Next Question: What Happens To No. 99?
Joe Henderson, The Tampa Tribune, published 21 December 2003

Timeout. Just 23 seconds remained, and the Falcons were in victory formation. Take a knee, run off the field. There was nothing the Bucs could do to reverse the 30-28 score that would end their playoff chances on this frosty Saturday afternoon. But as Michael Vick touched the ground, Warren Sapp's hands came together and signaled ``T'' to stop the clock. Aw, geez.

Everyone in the stadium was headed for the exits and home, and here was Sapp making the agony last longer. Why, in the name of sanity, would he do that? As we pondered that, Vick took a knee again and Sapp once more called for time. That's when it seemed to make at least a little sense. If this was, as many suspect, his last moments at Ray-Jay as a Buc, he seemed determined to make it last as long as possible. ``Next question,'' he said with a shrug a few minutes later at his corner locker in the Bucs' dressing room, when someone asked if it was, indeed, the end.

But this is the next question for Warren Sapp, and will be until his future with the Bucs is settled. The Bucs have to decide whether they can afford to bring him back. Sapp has to decide if it's worth returning on the Bucs' terms, which surely will be less than what he can make somewhere else. Questions, but no answers. ``I have to admit that before the introductions [Saturday], I thought about that a little bit,'' safety John Lynch said. ``I tried not to think about it and stay focused on the game, live in the moment and whatnot, but it was there.''

Sure it was. It was impossible to look at No. 99 on this day and not think of legacies. It'll depend who's telling the story. Sapp has been alternately delightful and boorish during his nine seasons with the Bucs. He has spoken his mind, or he has not spoken at all. He has been both a lightning rod and a recluse. A showman, a blowhard, and someone who gave juice to a once-lifeless franchise. He makes you laugh. He makes you furious. He makes you wonder why he has to be the way he is too often. He is intelligent, but does puzzling things. He's a big reason so many love the Bucs. And hate them. And why they won a championship.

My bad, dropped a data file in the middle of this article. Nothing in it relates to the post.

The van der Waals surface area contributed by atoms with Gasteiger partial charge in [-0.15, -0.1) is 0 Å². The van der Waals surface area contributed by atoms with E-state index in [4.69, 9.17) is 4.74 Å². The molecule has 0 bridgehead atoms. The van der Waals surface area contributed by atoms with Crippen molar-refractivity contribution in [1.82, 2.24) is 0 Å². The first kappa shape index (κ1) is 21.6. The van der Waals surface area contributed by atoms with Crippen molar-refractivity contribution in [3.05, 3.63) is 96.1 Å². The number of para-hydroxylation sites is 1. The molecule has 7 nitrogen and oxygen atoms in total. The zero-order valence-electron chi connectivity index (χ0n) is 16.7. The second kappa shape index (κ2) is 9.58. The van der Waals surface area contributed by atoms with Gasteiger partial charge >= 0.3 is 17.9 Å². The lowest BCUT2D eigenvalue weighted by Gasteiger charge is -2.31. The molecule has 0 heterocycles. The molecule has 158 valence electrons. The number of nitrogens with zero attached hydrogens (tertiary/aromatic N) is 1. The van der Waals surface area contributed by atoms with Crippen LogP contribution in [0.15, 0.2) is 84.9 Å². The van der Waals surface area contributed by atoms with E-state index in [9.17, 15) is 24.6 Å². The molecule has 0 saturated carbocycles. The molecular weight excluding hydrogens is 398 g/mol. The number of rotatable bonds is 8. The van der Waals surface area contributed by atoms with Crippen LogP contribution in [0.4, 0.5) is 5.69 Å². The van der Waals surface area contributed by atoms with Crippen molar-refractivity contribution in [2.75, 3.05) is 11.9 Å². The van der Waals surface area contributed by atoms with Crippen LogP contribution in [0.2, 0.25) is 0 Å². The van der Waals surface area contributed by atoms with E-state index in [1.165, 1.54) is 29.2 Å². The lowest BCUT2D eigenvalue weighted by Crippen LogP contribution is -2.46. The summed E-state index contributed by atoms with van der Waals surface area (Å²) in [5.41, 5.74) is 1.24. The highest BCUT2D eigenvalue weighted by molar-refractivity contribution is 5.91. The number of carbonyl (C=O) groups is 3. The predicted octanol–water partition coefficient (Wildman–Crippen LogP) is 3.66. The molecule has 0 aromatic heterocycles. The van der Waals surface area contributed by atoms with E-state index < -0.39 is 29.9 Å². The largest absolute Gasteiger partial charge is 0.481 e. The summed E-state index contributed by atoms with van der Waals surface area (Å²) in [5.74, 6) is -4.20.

He has been the best defensive player in the National Football League, and he has been something less. Used to be you expected to see Sapp get his sacks, but now they're more of an event. He's going to the Pro Bowl again, but it's questionable whether the Bucs have the salary room to keep him in Tampa - especially when Booger McFarland can slide into Sapp's position. Look at this game. Three tackles, two assists, no sacks.

But as always with Sapp, it's about more than just numbers. It's still about winning, no matter the score, and not everyone on this team could say that this season. It's about calling timeouts when all that's left is a one-in-a-million chance Vick might fumble the snap and give the Bucs a final breath. Along with Lynch, Derrick Brooks, Mike Alstott and the core, Sapp helped lift the Bucs to the mountaintop - and a city went along for the ride. ``Make no mistake, Warren Sapp has been a great Buccaneer - not good, great. He was part of a core of guys who truly changed the mentality of a town and a football team. There's nothing else you can say about that,'' former Bucs and current Falcons general manager Rich McKay said afterward. ``If it turns out he's not a Buc, his legacy will be a great one in Tampa. That remains to be seen. I wouldn't necessarily bet against that. We'll just have to wait and see.''

Sapp had finished with his postgame interviews and was packing to leave. Lynch looked across the locker room at No. 99's neighborhood - first locker on the left as you come through the door - and talked about what was, what is, and what might yet be. ``He has been as critical as anyone to getting us out of the doldrums to a championship level,'' Lynch said. ``I love the guy. I played with him a long time and respect him. He's still a teammate of mine and he's still a Buccaneer, and until we're told otherwise that's the case.''

This will be a winter of tough decisions for this team - more than just about any other year. But of all the things that have to be done, none will be tougher than deciding what to do about No. 99. You sense Sapp is prepared to leave, but wants to stay. You sense Jon Gruden wants him back but is prepared to move on. You know the reality of the salary cap and the NFL, but then you see Sapp calling for time. It might seem like a futile gesture, but maybe not. Why do it? Why stay when it might be time to go? Next question.